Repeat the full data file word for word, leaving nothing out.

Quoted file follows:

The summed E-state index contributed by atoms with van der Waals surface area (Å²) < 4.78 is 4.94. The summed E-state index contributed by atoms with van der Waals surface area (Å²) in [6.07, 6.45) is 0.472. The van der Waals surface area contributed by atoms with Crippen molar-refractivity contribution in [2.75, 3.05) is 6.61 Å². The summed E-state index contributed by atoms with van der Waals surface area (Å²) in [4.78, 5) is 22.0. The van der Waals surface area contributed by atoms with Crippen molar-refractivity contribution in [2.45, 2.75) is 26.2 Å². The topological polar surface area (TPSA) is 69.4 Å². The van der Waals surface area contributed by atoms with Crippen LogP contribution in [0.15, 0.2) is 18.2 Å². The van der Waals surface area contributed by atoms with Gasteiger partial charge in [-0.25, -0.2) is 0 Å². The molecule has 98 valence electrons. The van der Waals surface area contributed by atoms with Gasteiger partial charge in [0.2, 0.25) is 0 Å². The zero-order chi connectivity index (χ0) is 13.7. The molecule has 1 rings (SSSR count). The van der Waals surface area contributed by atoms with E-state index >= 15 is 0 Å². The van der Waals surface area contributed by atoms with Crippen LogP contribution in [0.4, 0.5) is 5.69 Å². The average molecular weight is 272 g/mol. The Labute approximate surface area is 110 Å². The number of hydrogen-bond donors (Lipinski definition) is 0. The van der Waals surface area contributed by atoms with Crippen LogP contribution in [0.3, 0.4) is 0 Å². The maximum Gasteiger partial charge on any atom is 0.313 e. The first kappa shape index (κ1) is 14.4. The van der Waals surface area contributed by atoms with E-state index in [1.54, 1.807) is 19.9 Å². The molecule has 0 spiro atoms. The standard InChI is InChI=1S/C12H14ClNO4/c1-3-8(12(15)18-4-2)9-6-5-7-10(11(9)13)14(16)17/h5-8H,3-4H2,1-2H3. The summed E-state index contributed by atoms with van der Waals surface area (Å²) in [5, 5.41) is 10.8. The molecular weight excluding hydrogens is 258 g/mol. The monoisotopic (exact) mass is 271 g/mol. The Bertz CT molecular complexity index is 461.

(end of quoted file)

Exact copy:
The summed E-state index contributed by atoms with van der Waals surface area (Å²) < 4.78 is 4.94. The summed E-state index contributed by atoms with van der Waals surface area (Å²) in [6.07, 6.45) is 0.472. The van der Waals surface area contributed by atoms with Crippen molar-refractivity contribution in [2.75, 3.05) is 6.61 Å². The summed E-state index contributed by atoms with van der Waals surface area (Å²) in [4.78, 5) is 22.0. The van der Waals surface area contributed by atoms with Crippen molar-refractivity contribution in [2.45, 2.75) is 26.2 Å². The topological polar surface area (TPSA) is 69.4 Å². The van der Waals surface area contributed by atoms with Crippen LogP contribution in [0.15, 0.2) is 18.2 Å². The van der Waals surface area contributed by atoms with Gasteiger partial charge in [-0.25, -0.2) is 0 Å². The molecule has 98 valence electrons. The van der Waals surface area contributed by atoms with Gasteiger partial charge in [0.2, 0.25) is 0 Å². The zero-order chi connectivity index (χ0) is 13.7. The molecule has 1 rings (SSSR count). The van der Waals surface area contributed by atoms with E-state index >= 15 is 0 Å². The van der Waals surface area contributed by atoms with Crippen LogP contribution in [0.4, 0.5) is 5.69 Å². The average molecular weight is 272 g/mol. The Labute approximate surface area is 110 Å². The number of hydrogen-bond donors (Lipinski definition) is 0. The van der Waals surface area contributed by atoms with Crippen LogP contribution in [0.3, 0.4) is 0 Å². The maximum Gasteiger partial charge on any atom is 0.313 e. The first kappa shape index (κ1) is 14.4. The van der Waals surface area contributed by atoms with E-state index in [1.54, 1.807) is 19.9 Å². The molecule has 0 spiro atoms. The standard InChI is InChI=1S/C12H14ClNO4/c1-3-8(12(15)18-4-2)9-6-5-7-10(11(9)13)14(16)17/h5-8H,3-4H2,1-2H3. The summed E-state index contributed by atoms with van der Waals surface area (Å²) in [5, 5.41) is 10.8. The molecular weight excluding hydrogens is 258 g/mol. The monoisotopic (exact) mass is 271 g/mol. The Bertz CT molecular complexity index is 461.